Boise State back in familiar spot

When Boise State started recruiting an under-the-radar running back from Texas in 2010, a little research was required.

Jay Ajayi did not know much about the program some 1,600 miles north of his hometown. So he went on YouTube and typed in "Boise State football." The first item that popped up: Fiesta Bowl highlights from 2006 and 2009.

Ajayi watched. He soon learned about the plucky program from the blue turf, identifying with its underdog story more and more. He committed to the Broncos early and stayed committed despite garnering more interest during his senior year.

He had to get himself to a Fiesta Bowl, had to continue on the winning tradition.

Now the No. 20 Broncos (11-2) are back in the Fiesta Bowl against No. 10 Arizona (10-3), in the first year of the College Football Playoff. It seems fitting, really, the BCS-bustin' Broncos are back in the game where they announced themselves to the nation eight years ago.

The format may be new, but the representative from the Group of 5 remains the same. There's no keeping these Broncos down. Not for long, anyway.

Boise State is back. And the Broncos do not plan on going anywhere.

"We really went into this year and we wanted to reaffirm our brand of winning football and I feel just where we've come from the beginning of the season to now, we've proven Boise State is back," Ajayi said in a recent phone interview. "Now we have another opportunity in the Fiesta Bowl, where we have had a great history and great tradition to once again try and bring one of those trophies back to Boise State."

To understand what happened this season, we have to go back to last season. Boise State went an uncharacteristic 8-5, the first time since 2005 the Broncos failed to win 10 or more games. Chris Petersen left for Washington, leaving many to wonder whether Boise State would sink back among the Group of 5 pack after carrying the flag for so long.

Bryan Harsin stepped in, returning to his Boise roots. He brought new energy, new passion and new life to the program. The first -- and only -- goal he set for his team when he arrived: win the Mountain West championship.

As much as Boise State had dominated its competition in recent years, the Broncos had last won an outright conference championship in 2009, when they ran through the WAC unbeaten to make their second Fiesta Bowl appearance.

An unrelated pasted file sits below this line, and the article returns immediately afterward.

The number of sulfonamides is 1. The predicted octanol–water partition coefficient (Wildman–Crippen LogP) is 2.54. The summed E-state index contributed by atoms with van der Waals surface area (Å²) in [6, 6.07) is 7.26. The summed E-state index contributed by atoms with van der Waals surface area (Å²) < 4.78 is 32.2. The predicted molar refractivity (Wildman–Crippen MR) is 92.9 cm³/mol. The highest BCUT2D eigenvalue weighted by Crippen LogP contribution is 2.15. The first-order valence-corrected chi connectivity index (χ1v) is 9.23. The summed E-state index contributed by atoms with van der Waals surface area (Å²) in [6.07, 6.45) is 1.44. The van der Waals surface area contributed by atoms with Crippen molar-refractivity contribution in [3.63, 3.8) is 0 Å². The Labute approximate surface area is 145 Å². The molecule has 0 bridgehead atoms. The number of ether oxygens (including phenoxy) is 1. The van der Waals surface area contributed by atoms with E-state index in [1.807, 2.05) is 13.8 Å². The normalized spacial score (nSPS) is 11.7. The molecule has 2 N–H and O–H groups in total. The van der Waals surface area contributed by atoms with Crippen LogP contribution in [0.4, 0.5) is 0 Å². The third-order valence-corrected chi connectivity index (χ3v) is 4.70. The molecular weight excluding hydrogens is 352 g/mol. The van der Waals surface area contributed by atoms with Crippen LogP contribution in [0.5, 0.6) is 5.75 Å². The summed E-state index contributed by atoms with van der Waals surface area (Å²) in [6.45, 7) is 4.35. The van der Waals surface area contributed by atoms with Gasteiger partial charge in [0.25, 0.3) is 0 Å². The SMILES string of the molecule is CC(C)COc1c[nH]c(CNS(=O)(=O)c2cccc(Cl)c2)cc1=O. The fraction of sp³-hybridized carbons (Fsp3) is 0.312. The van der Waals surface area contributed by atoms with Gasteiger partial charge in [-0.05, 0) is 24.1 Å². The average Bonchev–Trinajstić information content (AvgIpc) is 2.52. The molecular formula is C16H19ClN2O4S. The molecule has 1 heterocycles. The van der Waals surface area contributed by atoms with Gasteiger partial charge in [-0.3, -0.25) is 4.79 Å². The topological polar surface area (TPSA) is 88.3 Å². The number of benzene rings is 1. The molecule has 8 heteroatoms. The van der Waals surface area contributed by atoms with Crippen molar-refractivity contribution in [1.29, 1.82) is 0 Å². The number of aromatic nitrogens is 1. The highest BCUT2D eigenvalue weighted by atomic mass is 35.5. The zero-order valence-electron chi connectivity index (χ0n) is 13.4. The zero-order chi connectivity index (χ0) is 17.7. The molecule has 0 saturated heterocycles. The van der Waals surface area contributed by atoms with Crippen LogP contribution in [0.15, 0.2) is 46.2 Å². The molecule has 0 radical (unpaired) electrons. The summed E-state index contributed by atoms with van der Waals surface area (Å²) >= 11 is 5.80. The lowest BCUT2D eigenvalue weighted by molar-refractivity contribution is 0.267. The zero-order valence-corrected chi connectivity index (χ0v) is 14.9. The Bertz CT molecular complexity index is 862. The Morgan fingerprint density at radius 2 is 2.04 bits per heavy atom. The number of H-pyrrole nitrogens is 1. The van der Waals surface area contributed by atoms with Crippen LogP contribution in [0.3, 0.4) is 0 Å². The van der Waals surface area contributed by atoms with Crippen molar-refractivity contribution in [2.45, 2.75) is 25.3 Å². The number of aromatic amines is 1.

There was no talk about the new playoff system, and no talk about the new format that would guarantee a spot in a New Year's bowl to the highest-ranked Group of 5 team. Harsin got his players ready to play.

They opened with a loss to Ole Miss. Disheartening, yes, but not a season changer. One month later, everything did change. Boise State lost on the road to Air Force 28-14, turning the ball over seven times in an abysmal performance.

Harsin looked at his team after the game ended and saw a group playing with the weight of pressure and expectations on its shoulders. They so desperately wanted to prove they were not an 8-5 group anymore, that they could not let the past go.

"We got in that Air Force game, we were tight, and we played that way," Harsin said. "Air Force played well, no doubt about it. After that game, we had a bye and I was like, 'Guys, if we're going to continue this season this way, it's going to be miserable. We may not win every game, but we need to enjoy what we're doing and enjoy the process leading up to the game and not feel every time we go play we have to do this, we have to do that.'"

He put on a confident face, telling his players they just had to go 1-0 every weekend from there on out. But the truth was, he had no idea whether his team would win the Mountain West championship. It was not until a 38-29 win over San Diego State last month that Harsin realized he might have a championship team on his hands.

Ajayi has been a big reason why. The "Jay-Train" has rushed for 1,689 yards and 25 touchdowns in his junior season, while Grant Hedrick settled down after the Air Force game and became a steadying force behind center. When Boise State beat Fresno State for the Mountain West championship, the Broncos allowed themselves to think about the Fiesta.

"Going 8-5 is not Boise State football, and that's not the way that people see the program ," safety Darian Thompson said. "To be able to bounce back and win a championship meant a lot not only to the team but Boise Nation."

While there still remain doubts about whether an unbeaten Boise State would ever make the top four in the College Football Playoff, there are no doubts the new system in place benefited the program. In the old system, Boise State had to go undefeated to make a BCS game. One of its best teams, in 2010, finished 12-1 but ended up in the Las Vegas Bowl.

Now, a two-loss Boise State team gets a more prestigious slot, opposite Arizona in a national spotlight game.

Boise State most recent successful runs were punctuated by big wins against power teams, programs such as Oklahoma, Georgia, Virginia Tech, Washington and Oregon. But the last time the Broncos beat a team from a Power 5 conference was in the 2012 Las Vegas Bowl. While the vitriol surrounding the Boise State program may not be as intense -- it has two losses, after all -- critics still want to see the Broncos win their games on the national stage as a way to validate their success.

"We have to win this game and that's not just because of validation," Ajayi said. "We need to win this game because that's what our goal is: to win a Mountain West championship and a bowl game. Our mentality going into the Fiesta Bowl is just like another championship game because we don't want to just go to the Fiesta Bowl and just be OK with being on the stage and just getting blinded by the big lights. We want to go out and be able to attack on the field and we want to be able to win. That's our motivation."

It all sounds so familiar.